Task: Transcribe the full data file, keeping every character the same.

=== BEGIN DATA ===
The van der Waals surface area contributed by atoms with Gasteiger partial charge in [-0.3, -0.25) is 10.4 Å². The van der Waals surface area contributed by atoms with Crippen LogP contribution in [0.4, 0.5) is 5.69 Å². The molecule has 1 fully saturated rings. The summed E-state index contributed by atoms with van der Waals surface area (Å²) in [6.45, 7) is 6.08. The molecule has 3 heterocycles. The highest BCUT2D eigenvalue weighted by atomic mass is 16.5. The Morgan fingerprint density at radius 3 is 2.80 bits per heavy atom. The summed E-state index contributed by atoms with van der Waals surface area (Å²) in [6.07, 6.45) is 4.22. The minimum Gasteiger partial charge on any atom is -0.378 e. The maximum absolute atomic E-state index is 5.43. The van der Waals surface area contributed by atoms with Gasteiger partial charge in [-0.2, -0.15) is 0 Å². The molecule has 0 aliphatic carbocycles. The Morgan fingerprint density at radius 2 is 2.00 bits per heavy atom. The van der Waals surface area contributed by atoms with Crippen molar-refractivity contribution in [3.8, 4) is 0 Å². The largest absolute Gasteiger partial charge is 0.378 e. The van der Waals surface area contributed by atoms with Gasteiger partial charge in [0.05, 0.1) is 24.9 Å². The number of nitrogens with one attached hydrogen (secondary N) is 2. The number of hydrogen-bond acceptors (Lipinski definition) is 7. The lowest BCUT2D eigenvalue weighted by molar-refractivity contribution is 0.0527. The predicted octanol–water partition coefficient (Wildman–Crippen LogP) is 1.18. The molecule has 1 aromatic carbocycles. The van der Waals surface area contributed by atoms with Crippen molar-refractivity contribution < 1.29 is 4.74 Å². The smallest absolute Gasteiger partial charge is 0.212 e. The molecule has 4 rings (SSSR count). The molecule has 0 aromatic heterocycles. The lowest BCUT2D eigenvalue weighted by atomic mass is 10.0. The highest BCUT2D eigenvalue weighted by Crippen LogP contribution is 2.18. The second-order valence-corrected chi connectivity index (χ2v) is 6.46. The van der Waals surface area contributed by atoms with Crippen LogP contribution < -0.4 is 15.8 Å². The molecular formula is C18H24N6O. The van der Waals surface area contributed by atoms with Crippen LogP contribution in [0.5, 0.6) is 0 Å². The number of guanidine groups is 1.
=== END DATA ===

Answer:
The van der Waals surface area contributed by atoms with Gasteiger partial charge in [-0.3, -0.25) is 10.4 Å². The van der Waals surface area contributed by atoms with Crippen LogP contribution in [0.4, 0.5) is 5.69 Å². The molecule has 1 fully saturated rings. The summed E-state index contributed by atoms with van der Waals surface area (Å²) in [6.45, 7) is 6.08. The molecule has 3 heterocycles. The highest BCUT2D eigenvalue weighted by atomic mass is 16.5. The Morgan fingerprint density at radius 3 is 2.80 bits per heavy atom. The summed E-state index contributed by atoms with van der Waals surface area (Å²) in [6.07, 6.45) is 4.22. The minimum Gasteiger partial charge on any atom is -0.378 e. The maximum absolute atomic E-state index is 5.43. The van der Waals surface area contributed by atoms with Gasteiger partial charge in [-0.2, -0.15) is 0 Å². The molecule has 0 aliphatic carbocycles. The Morgan fingerprint density at radius 2 is 2.00 bits per heavy atom. The van der Waals surface area contributed by atoms with Crippen molar-refractivity contribution in [3.8, 4) is 0 Å². The largest absolute Gasteiger partial charge is 0.378 e. The van der Waals surface area contributed by atoms with Gasteiger partial charge in [0.05, 0.1) is 24.9 Å². The number of nitrogens with one attached hydrogen (secondary N) is 2. The number of hydrogen-bond acceptors (Lipinski definition) is 7. The lowest BCUT2D eigenvalue weighted by molar-refractivity contribution is 0.0527. The predicted octanol–water partition coefficient (Wildman–Crippen LogP) is 1.18. The molecule has 1 aromatic carbocycles. The van der Waals surface area contributed by atoms with Crippen molar-refractivity contribution < 1.29 is 4.74 Å². The smallest absolute Gasteiger partial charge is 0.212 e. The molecule has 4 rings (SSSR count). The molecule has 0 aromatic heterocycles. The lowest BCUT2D eigenvalue weighted by atomic mass is 10.0. The highest BCUT2D eigenvalue weighted by Crippen LogP contribution is 2.18. The second-order valence-corrected chi connectivity index (χ2v) is 6.46. The van der Waals surface area contributed by atoms with Crippen LogP contribution < -0.4 is 15.8 Å². The molecular formula is C18H24N6O. The van der Waals surface area contributed by atoms with Crippen LogP contribution in [0.5, 0.6) is 0 Å². The number of guanidine groups is 1.